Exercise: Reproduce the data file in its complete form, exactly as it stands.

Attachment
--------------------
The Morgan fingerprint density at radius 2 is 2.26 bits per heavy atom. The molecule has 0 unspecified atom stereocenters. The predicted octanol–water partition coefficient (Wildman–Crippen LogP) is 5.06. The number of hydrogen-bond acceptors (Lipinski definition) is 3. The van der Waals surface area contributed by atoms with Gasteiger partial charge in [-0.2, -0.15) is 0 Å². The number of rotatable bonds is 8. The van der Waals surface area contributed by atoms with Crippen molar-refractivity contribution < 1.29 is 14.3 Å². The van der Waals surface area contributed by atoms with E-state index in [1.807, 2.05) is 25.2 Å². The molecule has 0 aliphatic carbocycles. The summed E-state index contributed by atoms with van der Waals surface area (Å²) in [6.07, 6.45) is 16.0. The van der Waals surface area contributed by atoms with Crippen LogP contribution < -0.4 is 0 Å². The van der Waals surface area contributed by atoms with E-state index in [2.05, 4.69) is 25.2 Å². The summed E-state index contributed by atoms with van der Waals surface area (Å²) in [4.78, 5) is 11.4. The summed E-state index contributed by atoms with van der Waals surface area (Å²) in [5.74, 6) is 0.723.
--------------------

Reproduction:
The Morgan fingerprint density at radius 2 is 2.26 bits per heavy atom. The molecule has 0 unspecified atom stereocenters. The predicted octanol–water partition coefficient (Wildman–Crippen LogP) is 5.06. The number of hydrogen-bond acceptors (Lipinski definition) is 3. The van der Waals surface area contributed by atoms with Gasteiger partial charge in [-0.2, -0.15) is 0 Å². The number of rotatable bonds is 8. The van der Waals surface area contributed by atoms with Crippen molar-refractivity contribution < 1.29 is 14.3 Å². The van der Waals surface area contributed by atoms with E-state index in [1.807, 2.05) is 25.2 Å². The molecule has 0 aliphatic carbocycles. The summed E-state index contributed by atoms with van der Waals surface area (Å²) in [6.07, 6.45) is 16.0. The van der Waals surface area contributed by atoms with Crippen LogP contribution < -0.4 is 0 Å². The van der Waals surface area contributed by atoms with E-state index in [2.05, 4.69) is 25.2 Å². The summed E-state index contributed by atoms with van der Waals surface area (Å²) in [4.78, 5) is 11.4. The summed E-state index contributed by atoms with van der Waals surface area (Å²) in [5.74, 6) is 0.723.